A&M-Central Texas Graduate Excels With Timely Research During COVID-19

By Sierra Tyler | September 01, 2020

2nd Lt. Fesui White as a cadet receiving the Military Officers Association of America Award at the 1st Regiment Advanced Camp graduation in Fort Knox, Ky., June 29, 2019
2nd Lt. Fesui White as a cadet receiving the Military Officers Association of America Award at the 1st Regiment Advanced Camp graduation in Fort Knox, Ky., June 29, 2019 | Photo by Dustin Massengill, CST Public Affairs Office. The appearance of U.S. Department of Defense (DoD) visual information does not imply or constitute DoD endorsement.

Going to college and performing research can be difficult and time-consuming endeavors. In March 2020, these activities were made even more difficult for many in higher education due to lab closures and changes in course instruction.

Despite the uncertainty and new obstacles the COVID-19 pandemic brought, 2nd Lt. Fesui White, psychology alumna and newly commissioned officer in the U.S. Army, excelled. 

Her drive and motivation to succeed led to the completion of a research project for her online Research Methods course that became much more than just a class assignment. The research she completed  has the potential to help faculty improve online instruction as the reliance on technology increases as many courses shift modalities due to the pandemic. White’s ultimate hope is for the research to be used to shape recommendations for strengthening student and faculty interactions both at A&M-Central Texas and beyond.

Dr. Andria Schwegler, Associate Professor of Psychology and principal investigator for the research, was by her side every step of the way. Dr. Schwegler was an important source of mentoring and counsel to White not only for the project, but in the course as well.

White and Schwegler remained in constant contact throughout the semester and collaborated effectively through difficulties. Of course, there were some adjustments that had to be made due to the pandemic, but they persevered.

“I had a job, and I was doing ROTC, and we have drills, and my baby sometimes just doesn’t want to go to daycare. So it’s always mommy and daughter day,” said White.

Schwegler added, “We’re both parents, with childcare responsibilities and school-related obligations. There are many things going on in our lives right now… but it didn’t hamper our work. We just stayed focused and adapted to whatever was happening at the time.”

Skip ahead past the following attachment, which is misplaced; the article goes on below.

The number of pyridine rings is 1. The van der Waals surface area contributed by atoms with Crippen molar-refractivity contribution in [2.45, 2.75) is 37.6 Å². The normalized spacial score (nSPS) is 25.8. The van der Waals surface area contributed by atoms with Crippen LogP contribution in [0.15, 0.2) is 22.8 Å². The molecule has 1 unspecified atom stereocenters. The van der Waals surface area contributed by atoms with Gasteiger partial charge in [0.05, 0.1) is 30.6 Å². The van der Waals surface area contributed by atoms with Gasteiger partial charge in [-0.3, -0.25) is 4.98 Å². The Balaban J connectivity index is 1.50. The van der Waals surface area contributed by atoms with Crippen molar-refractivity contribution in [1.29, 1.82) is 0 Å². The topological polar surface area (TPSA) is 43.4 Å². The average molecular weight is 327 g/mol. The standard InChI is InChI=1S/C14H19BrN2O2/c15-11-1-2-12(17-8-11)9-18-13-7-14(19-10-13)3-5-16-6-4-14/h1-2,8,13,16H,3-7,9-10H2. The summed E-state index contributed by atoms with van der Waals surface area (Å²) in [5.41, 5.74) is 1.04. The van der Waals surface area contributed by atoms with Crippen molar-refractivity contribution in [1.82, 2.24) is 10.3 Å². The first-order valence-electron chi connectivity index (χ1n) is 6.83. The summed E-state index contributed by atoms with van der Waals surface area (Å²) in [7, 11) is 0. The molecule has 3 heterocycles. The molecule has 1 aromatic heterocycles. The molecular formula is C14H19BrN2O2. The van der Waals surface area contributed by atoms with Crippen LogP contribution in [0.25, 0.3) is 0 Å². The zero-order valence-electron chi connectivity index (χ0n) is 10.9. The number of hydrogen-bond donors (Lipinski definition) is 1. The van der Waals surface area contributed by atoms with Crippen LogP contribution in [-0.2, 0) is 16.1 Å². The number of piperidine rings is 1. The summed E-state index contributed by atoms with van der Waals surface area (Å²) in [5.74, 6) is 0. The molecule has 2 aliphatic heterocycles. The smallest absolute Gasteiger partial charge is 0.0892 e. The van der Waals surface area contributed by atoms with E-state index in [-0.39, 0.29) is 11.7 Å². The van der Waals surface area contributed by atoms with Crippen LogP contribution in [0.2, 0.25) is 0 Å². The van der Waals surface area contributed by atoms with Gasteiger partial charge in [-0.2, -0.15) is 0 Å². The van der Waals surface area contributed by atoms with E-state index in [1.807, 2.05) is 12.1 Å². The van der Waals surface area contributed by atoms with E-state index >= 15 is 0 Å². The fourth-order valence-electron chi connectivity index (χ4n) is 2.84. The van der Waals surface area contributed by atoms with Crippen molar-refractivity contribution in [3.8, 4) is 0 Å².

“All faculty members and students are flexing right now … but we can make schedules that are workable and still produce a quality product.” 

White and Schwegler are extremely proud of what they accomplished. “We leveraged the context of a fully online course to create a timely and meaningful learning opportunity for Ms. White and me,” said Schwegler.

headshot of Dr. Andria Schwegler Associate Professor of Pyschology

Dr. Andria Schwegler Associate Professor of Psychology

Planning the research

At the start of the semester, White had many research ideas. While most of them would make for good research, there wouldn’t be enough time in the semester to complete the project and get Institutional Review Board (IRB) approval. 

“I threw out ideas not fully knowing the IRB procedures, not knowing what’s exempted and what’s not within the guidelines of this course … So Dr. Schwegler steered me into the right direction,” said White.

Schwegler and White met online numerous times to narrow down her ideas. If one couldn’t be completed within the timeline of the course, it was scratched off the list. Ultimately, White decided on a topic that not only met course requirements, but was of interest to her: interactions between students and professors and how they are related to students’ academic success. 

She and Schwegler decided to measure the quality of student-faculty relationships and academic performance. However, these plans were going to change as COVID-19 swept across the globe.

Adapting to the pandemic and collecting data